We've entered the Stanley Cup Final in what has been a tremendously entertaining NHL playoffs. With the Los Angeles Kings and New York Rangers battling for supremacy, it's time to revisit our series of teams that failed to make the postseason. This week we will close out the Eastern Conference with another pair of Metropolitan Division clubs.
The Hurricanes have missed the playoffs for five straight years and they've failed to qualify for the NHL's second season in seven of the past eight campaigns since they lifted the Stanley Cup.
As a result, there was bound to be changes and head coach Kirk Muller was fired after Jim Rutherford stepped down as General Manager and Ron Francis took over. Carolina still doesn't have a coach in place for next year, but whoever takes over will inherit a squad that underperformed in 2013-14.
Slow starts aren't uncommon for Eric Staal, but a knee injury at the World Championships probably hindered him further. Jiri Tlusty didn't duplicate the success he had during the lockout-shortened season, while Alexander Semin played through injuries and was limited to 65 games. Jordan Staal hasn't been much of an offensive factor since coming over from Pittsburgh, but he would benefit greatly from more supportive and skilled linemates. Jeff Skinner was productive in bursts and his ability to take the next step could be the deciding factor in getting Carolina back to the postseason if his teammates can stay healthier and get back on track.
Carolina was also held back when their top two goaltenders, Cam Ward and Anton Khudobin, went down with injuries. Justin Peters had to step in and he got off to a rocky start with five consecutive losses before recording a 7-4-4 record the rest of the way. Khudobin outplayed Ward when the two of them were fit to play, which earned him a two-year, $4.5 million extension. If the Hurricanes are able to find a team willing to take the remainder of Ward's contract, which has two seasons left with a $6.3 million cap hit, then there's a good chance that he'll be playing elsewhere next year. It's probably more likely that he'll try to reclaim his number one role in Carolina and compete with Khudobin for starts.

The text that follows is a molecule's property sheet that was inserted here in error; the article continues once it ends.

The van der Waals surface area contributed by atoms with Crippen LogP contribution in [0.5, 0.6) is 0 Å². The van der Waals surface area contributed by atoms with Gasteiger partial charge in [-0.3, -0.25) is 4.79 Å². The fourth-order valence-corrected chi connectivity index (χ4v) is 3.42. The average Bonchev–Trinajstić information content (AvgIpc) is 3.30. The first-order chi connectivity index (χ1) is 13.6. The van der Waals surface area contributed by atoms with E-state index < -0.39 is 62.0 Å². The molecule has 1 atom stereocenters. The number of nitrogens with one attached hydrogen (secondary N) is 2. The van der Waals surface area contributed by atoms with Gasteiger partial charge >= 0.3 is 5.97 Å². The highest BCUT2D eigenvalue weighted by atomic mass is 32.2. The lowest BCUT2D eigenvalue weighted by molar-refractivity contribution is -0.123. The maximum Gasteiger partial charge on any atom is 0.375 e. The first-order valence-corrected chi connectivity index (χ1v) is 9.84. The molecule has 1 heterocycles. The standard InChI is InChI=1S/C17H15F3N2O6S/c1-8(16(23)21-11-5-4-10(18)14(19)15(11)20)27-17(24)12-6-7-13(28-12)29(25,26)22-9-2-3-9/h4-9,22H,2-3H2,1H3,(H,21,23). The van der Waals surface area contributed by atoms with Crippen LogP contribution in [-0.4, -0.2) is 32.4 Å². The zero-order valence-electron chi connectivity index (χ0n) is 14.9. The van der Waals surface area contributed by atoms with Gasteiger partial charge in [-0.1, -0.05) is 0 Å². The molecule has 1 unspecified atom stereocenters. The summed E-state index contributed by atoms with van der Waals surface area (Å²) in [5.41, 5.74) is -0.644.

Andrej Sekera proved to be an excellent addition to the team's back end and he excelled as Justin Faulk's defense partner. Toronto cast-off John-Michael Liles performed well for the team after he was acquired in January, but the Hurricanes desperately need depth on the blueline. Brett Bellemore was able to crack the big club's roster this past season and Ryan Murphy could be in line for permanent NHL residence in 2014-15. His offensive skills from the point would go a long way to improving a power play that ranked 28th in the league, with a meager 14.6% success rate.
Let's take a brief look at the troubling seasons that Carolina's key offensive contributors had:
Eric Staal - Staal led the Hurricanes with 61 points in 79 games, but that total was the lowest he's scored in a full season since his rookie campaign in 2003-04. He also barely surpassed the 20-goal mark when he scored twice in Carolina's regular-season finale to hit 21 markers. Staal tallied just one goal on the power play, which is baffling because he used to routinely score in the double digits during those situations earlier in his career. His name did surface in trade rumors, but he wants to stay with the Hurricanes and it's likely that he'll be given a chance to bounce back in 2014-15. The 29-year-old center is still a dependable scorer and he has the potential to be a great bargain pickup on draft day.
Cam Ward - As stated above, Ward was plagued by injuries in 2013-14. He said afterward that he felt like he was playing catch up all season and he was never able to establish a rhythm after getting hurt. Ward has been limited to 47 games over the past two years and his play on the ice hasn't inspired confidence either. Ward posted an .898 save percentage and a 3.06 goals-against average in 30 appearances, while picking up only 10 wins. He's left the door wide open for Anton Khudobin to enter the 2014-15 campaign as Carolina's starter. Ward is a risky bet to rebound next year, so hitching your wagon to Khudobin is probably the better play if you are considering selecting a Hurricanes goalie.
Jordan Staal - Staal was more productive offensively on the third line in Pittsburgh than he's been during his brief tenure with Carolina. He registered 15 goals and 40 points in 82 games last season after he produced 10 markers and 31 points in 48 games during the truncated campaign. An initial thought was that he might play alongside brother Eric, but that wasn't part of former coach Kirk Muller's playbook. He preferred to match Jordan up against tough competition as a second-line center, which was probably a move to help compensate for the team's lack of depth down the middle. Carolina will need prospects like Elias Lindholm to step up and then maybe the Staal brothers can be united for an extended trial period. Staal is just 25 years of age and he still has plenty of time to work out his offensive kinks.